Season's greetings: It was not a very happy New Year for Clyde Hoeldtke, the developer who left his posh Evergreen home in time to show up by noon December 31 at the Land O'Lakes, Florida, jail, as ordered by Pasco Circuit Court Judge Stanley Mills. Hoeldtke had been under house arrest in Jefferson County (although he was allowed to leave the state on business trips and to continue running Beacon Properties Inc.) since March 1996, after he pleaded no contest in Florida to 23 charges of misapplication of construction funds--he stiffed homeowners and subcontractors for up to $6 million. Now many of those people want to sue Hoeldtke, and his failure to file a complete financial affidavit on time earned him a contempt-of-court charge and several months in jail. But even a cell will provide comfier housing than some of Hoeldtke's victims wound up with.
This fall, RTD boardmember Jon Caldara ran a bare-bones campaign against Guide the Ride and won, even though his opponents outspent him fourteen to one. In Caldara's holiday card, those bare bones are on display for all to see, in a comic drawn by Caldara himself. Presumably, postage was not charged to the RTD, where Caldara racked up the highest travel costs--over $5,000--for any boardmember last year.
And could the lack of facial hair on the cartoon Caldara indicate that he's shedding his goatee in favor of a run at another political office? Only his hairdresser knows for sure.
Post toasties: If the Broncos do leave town, it may be to get away from the Denver Post. In September, an item mysteriously appeared in Adam Schefter's Monday-morning quarterbacking column that revealed John Elway had a nipple ring--a gift from his wife, Janet. Oops. The Post corrected the item the following day, noting that Elway had no such jewelry.
And this weekend, the Post moved faster than Terrell Davis to correct Alan Snel's Friday story about Pat Bowlen threatening to sell his team to someone who would then move the Broncos out of Denver. Earlier in the week, Bowlen had told the Los Angeles Times that if metro voters don't approve a new stadium, "somebody else will buy this team, they will pay me the appropriate sum, and I will maximize whatever I can get--not on the basis of what they're going to do in Denver but what they're gonna do somewhere else." Although Bowlen declined to elaborate on his statement for the Post, his words aren't in dispute--unlike those from media-relations director Jim Saccomano. "It's nothing new, but now it's coming from the horse's mouth," Snel quoted the flack as saying. "He's saying that if he doesn't get a new stadium, he'll let somebody else do the dirty work."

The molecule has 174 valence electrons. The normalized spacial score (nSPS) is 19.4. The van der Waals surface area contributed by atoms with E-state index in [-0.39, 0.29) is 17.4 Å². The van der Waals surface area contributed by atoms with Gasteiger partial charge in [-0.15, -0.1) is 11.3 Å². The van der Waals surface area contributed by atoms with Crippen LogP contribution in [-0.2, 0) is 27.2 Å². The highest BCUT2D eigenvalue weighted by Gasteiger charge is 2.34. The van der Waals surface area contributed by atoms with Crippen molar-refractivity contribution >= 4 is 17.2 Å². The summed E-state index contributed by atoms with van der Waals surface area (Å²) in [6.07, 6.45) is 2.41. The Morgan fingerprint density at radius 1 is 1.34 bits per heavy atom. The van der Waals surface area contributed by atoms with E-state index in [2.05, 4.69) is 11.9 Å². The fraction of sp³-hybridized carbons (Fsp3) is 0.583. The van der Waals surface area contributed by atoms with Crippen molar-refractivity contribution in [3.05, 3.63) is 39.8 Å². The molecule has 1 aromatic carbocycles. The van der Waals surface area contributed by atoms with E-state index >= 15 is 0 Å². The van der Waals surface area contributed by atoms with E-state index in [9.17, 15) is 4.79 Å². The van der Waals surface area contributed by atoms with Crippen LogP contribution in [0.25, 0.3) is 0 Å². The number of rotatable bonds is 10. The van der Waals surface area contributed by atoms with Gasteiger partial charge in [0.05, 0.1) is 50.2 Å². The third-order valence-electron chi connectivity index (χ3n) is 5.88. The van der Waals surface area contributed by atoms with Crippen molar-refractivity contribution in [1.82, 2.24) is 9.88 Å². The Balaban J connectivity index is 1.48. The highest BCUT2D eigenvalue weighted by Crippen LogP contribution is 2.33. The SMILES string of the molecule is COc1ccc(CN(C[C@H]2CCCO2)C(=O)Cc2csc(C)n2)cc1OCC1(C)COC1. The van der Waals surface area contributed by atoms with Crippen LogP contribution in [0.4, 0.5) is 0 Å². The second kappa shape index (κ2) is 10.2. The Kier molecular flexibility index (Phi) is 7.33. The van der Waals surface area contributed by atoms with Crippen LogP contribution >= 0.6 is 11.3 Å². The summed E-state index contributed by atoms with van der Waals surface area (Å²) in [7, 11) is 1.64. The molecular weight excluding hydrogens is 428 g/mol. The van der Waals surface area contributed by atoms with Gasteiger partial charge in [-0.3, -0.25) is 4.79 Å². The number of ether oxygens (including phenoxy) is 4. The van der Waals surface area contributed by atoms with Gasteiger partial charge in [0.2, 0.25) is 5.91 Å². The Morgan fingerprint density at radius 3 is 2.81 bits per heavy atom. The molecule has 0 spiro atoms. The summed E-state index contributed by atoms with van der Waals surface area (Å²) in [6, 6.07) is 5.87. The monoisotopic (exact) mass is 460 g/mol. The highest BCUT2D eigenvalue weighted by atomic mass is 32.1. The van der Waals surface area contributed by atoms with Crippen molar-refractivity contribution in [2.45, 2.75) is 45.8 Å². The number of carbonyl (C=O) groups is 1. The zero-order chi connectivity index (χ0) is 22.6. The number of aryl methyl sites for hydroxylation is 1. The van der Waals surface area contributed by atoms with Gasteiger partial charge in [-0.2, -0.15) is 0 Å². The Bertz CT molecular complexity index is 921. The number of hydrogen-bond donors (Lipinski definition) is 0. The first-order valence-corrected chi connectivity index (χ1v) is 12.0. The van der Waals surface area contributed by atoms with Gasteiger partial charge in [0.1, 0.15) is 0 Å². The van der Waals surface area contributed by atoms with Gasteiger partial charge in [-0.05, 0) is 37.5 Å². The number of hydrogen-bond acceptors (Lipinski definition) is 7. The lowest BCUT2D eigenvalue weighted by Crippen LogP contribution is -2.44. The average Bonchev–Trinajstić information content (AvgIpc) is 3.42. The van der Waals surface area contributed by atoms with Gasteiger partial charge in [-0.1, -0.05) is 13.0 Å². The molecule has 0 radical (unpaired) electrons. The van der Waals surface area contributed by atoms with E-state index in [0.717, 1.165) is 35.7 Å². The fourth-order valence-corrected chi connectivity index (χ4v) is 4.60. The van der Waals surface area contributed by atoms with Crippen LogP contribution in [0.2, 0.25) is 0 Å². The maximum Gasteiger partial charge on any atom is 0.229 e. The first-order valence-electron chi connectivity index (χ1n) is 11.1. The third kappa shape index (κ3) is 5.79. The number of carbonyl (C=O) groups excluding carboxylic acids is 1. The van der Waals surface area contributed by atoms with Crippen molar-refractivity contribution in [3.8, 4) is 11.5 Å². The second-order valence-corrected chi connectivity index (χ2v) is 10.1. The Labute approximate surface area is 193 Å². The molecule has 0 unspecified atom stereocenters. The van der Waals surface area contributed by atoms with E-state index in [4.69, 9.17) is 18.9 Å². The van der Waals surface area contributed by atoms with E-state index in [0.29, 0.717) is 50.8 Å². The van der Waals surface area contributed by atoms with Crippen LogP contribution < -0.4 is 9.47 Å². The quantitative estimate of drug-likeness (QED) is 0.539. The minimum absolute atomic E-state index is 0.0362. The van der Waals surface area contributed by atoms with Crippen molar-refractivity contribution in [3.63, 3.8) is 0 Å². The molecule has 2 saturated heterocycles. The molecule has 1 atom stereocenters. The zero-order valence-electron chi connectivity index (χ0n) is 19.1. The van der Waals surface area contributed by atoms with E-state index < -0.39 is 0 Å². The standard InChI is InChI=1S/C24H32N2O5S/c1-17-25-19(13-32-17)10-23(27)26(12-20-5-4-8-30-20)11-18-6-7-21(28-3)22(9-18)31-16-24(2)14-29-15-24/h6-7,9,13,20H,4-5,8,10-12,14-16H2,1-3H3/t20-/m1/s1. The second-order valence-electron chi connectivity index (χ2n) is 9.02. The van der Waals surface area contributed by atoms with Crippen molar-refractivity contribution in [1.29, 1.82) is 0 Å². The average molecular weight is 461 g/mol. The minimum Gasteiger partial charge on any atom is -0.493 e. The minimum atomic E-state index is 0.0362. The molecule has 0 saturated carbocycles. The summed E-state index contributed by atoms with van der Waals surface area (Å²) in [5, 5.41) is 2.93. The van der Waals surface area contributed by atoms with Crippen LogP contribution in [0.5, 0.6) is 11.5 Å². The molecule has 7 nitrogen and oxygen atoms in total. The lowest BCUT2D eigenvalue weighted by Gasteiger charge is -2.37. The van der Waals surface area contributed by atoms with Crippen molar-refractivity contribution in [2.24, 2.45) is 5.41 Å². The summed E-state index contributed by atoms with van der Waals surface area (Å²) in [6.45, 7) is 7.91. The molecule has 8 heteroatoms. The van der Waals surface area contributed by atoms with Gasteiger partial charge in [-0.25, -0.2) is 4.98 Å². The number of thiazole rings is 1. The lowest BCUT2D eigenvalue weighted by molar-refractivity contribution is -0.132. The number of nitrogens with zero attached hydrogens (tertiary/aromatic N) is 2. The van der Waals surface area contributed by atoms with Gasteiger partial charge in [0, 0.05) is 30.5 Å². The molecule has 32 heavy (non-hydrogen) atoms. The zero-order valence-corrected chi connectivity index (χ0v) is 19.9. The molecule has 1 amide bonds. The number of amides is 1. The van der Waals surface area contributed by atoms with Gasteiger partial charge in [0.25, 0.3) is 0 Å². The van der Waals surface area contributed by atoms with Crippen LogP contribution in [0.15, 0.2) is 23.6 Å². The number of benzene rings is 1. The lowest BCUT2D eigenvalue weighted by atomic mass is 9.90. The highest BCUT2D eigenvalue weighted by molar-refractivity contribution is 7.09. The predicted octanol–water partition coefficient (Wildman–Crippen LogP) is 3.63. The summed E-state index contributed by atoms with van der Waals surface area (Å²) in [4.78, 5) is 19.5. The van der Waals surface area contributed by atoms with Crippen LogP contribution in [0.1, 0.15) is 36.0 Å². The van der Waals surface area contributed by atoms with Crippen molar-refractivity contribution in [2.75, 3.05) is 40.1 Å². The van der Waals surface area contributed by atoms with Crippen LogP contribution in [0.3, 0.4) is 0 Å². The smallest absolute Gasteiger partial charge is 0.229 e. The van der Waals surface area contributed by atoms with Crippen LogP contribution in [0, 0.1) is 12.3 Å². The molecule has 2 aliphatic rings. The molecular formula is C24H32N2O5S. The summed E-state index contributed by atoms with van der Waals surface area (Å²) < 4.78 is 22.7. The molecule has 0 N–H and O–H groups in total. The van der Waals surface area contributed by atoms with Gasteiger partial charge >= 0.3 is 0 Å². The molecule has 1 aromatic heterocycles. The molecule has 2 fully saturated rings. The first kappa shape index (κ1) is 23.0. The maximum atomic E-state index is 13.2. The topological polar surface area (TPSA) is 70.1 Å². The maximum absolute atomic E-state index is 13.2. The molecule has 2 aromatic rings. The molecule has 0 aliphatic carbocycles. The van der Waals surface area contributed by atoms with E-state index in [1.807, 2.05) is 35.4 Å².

From "horse's mouth," however, the Post moved quickly to looking like a horse's ass. After Saccomano complained that he never talked to Snel for the story, Saturday's Post noted that "two quotes were incorrectly attributed to Broncos media-relations director Jim Saccomano," and apologized.
As with the still-unsolved nipple-ring caper, theories abound as to what happened. Here's one that comes close: Snel, a usually reliable city-side reporter assigned to follow the Times story, put in a call to Saccomano; he wound up talking to "Jim," whom Snel asked if he could quote. Snel's story then attributed the quotes to Saccomano. Oops. Turns out the quotes were from Jim Armstrong, a Post sportswriter.
The Post hasn't been so embarrassed since, well, since the week before, when it had to snatch an Extra edition off the streets that labeled Terry Nichols "as guilty as Timothy McVeigh." He wasn't--at least, not according to the jury. And then there was that dog of a Chuck Green column on his cancer-ridden canine, Gus, that inspired a December 31 follow-up, "Doggie news from heaven," which was based on an allegedly real response from another dog named Gus, put down over fifty years ago for killing chickens.
One down, fourteen to go: After the initial Gus column appeared, Post wags posted in the newsroom a list of fifteen possible Green epics, titled "Hop on the Bus, Gus." The December 31 column was a variation on No. 2: "People writing in about their dead dogs." We're still waiting for variation No. 4: "JonBenet would have loved his dog."
And what about the victims of the first Gus, those plucky chickens?